TEXAS – The number of leading global apparel brands aiming to source 100 per cent sustainable cotton by 2025 as part of a pioneering challenge has trebled from an initial 13 to 39. The businesses have set the goal as part of the 2025 Sustainable Cotton Challenge, formed in 2017 by His Royal Highness The Prince of Wales via his International Sustainability Unit and now led by US non-profit, Textile Exchange. The latest update from the challenge shows many of those involved are already a significant way towards meeting the ambitious target. Sustainable sources of cotton covered in the challenge include organic, BCI cotton, Cotton made in Africa (CmiA) and Fairtrade, among a number of other niche initiatives.
Figures from Textile Exchange show 10 signatories have already achieved their 2025 target of 100 per cent sustainable cotton usage, while 37 per cent have achieved a share of between 75 and 99 per cent. 17 per cent have achieved a sustainable cotton share of less than 24 per cent.
At present, 19 per cent of the world’s cotton is sustainable. By 2025, it is the goal of the challenge that more than 50 per cent of the world’s cotton is converted to more sustainable growing methods.
Textile Exchange is now the secretariat of the challenge, working under the guidance of a steering group with representatives from Marks & Spencer, Soil Association, Better Cotton Initiative, Levi Strauss & Co., and Kering,
Mike Barry, director of sustainable business at M&S, said: “There is growing recognition of the enormous social and environmental impact of the global fashion industry. The 2025 Sustainable Cotton Challenge shows how by working collaboratively the sector can scale rapidly solutions that are good for farmers, the environment and consumers alike.”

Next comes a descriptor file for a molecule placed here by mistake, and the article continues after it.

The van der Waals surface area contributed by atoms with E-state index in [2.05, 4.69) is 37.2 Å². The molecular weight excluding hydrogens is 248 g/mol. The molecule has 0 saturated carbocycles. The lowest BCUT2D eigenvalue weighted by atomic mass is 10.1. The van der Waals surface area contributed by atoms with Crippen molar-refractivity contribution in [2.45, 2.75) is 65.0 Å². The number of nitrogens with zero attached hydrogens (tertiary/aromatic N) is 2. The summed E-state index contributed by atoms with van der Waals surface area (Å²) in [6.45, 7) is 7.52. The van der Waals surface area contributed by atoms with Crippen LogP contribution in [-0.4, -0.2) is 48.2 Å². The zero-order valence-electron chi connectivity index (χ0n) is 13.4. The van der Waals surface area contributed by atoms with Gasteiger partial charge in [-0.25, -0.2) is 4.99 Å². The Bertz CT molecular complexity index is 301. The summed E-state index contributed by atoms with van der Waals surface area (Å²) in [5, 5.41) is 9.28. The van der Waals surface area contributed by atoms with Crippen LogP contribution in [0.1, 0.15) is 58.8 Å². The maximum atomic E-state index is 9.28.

“The tide is turning on traditional supply chains, with demands for greater transparency generating a change from transactional relationships to transformational partnerships,” added Alison Ward, CEO for CottonConnect. “In order for sustainable cotton to become standard business practice, the amount of sustainable cotton grown and bought must increase significantly. The 2025 Sustainable Cotton Challenge pledge sends a signal to millions of producers that there is a real demand for a more sustainable approach to cotton production that reduces the environmental and social costs.”
Liza Schillo, manager of global product sustainability at Levi Strauss & Co. said: “Greater transparency across the supply chain and stronger, more strategic relationships between supply chain partners will be critical to the much needed widespread adoption of sustainable farming practices around the world.”